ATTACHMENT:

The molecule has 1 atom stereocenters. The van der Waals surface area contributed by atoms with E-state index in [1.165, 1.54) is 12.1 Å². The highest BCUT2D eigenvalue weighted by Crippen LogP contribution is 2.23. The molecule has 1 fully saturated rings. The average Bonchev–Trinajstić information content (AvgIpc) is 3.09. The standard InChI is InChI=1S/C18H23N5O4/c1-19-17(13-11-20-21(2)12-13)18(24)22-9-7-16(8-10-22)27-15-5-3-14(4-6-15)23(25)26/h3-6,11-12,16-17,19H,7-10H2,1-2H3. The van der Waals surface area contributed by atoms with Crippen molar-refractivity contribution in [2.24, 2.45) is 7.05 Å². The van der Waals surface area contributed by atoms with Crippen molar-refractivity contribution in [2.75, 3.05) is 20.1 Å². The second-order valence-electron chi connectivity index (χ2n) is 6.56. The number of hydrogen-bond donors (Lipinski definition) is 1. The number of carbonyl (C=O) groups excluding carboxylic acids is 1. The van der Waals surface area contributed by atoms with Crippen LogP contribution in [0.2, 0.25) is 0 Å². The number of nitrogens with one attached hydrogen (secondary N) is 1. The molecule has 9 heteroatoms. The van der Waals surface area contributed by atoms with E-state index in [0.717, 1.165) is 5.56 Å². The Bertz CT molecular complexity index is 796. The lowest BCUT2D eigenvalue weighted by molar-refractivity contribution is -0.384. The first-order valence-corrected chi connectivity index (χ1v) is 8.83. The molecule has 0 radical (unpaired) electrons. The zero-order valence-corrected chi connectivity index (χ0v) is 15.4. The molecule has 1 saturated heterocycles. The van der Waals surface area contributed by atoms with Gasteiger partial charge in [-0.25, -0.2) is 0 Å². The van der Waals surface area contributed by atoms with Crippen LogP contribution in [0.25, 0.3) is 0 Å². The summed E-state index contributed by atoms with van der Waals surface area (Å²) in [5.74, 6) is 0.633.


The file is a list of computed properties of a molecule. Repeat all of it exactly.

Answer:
The molecule has 1 atom stereocenters. The van der Waals surface area contributed by atoms with E-state index in [1.165, 1.54) is 12.1 Å². The highest BCUT2D eigenvalue weighted by Crippen LogP contribution is 2.23. The molecule has 1 fully saturated rings. The average Bonchev–Trinajstić information content (AvgIpc) is 3.09. The standard InChI is InChI=1S/C18H23N5O4/c1-19-17(13-11-20-21(2)12-13)18(24)22-9-7-16(8-10-22)27-15-5-3-14(4-6-15)23(25)26/h3-6,11-12,16-17,19H,7-10H2,1-2H3. The van der Waals surface area contributed by atoms with Crippen molar-refractivity contribution in [2.24, 2.45) is 7.05 Å². The van der Waals surface area contributed by atoms with Crippen molar-refractivity contribution in [2.75, 3.05) is 20.1 Å². The second-order valence-electron chi connectivity index (χ2n) is 6.56. The number of hydrogen-bond donors (Lipinski definition) is 1. The number of carbonyl (C=O) groups excluding carboxylic acids is 1. The van der Waals surface area contributed by atoms with Crippen LogP contribution in [0.2, 0.25) is 0 Å². The number of nitrogens with one attached hydrogen (secondary N) is 1. The molecule has 9 heteroatoms. The van der Waals surface area contributed by atoms with E-state index in [0.717, 1.165) is 5.56 Å². The Bertz CT molecular complexity index is 796. The lowest BCUT2D eigenvalue weighted by molar-refractivity contribution is -0.384. The first-order valence-corrected chi connectivity index (χ1v) is 8.83. The molecule has 0 radical (unpaired) electrons. The zero-order valence-corrected chi connectivity index (χ0v) is 15.4. The molecule has 1 saturated heterocycles. The van der Waals surface area contributed by atoms with Gasteiger partial charge in [-0.25, -0.2) is 0 Å². The van der Waals surface area contributed by atoms with Crippen LogP contribution in [0.25, 0.3) is 0 Å². The summed E-state index contributed by atoms with van der Waals surface area (Å²) in [5.74, 6) is 0.633.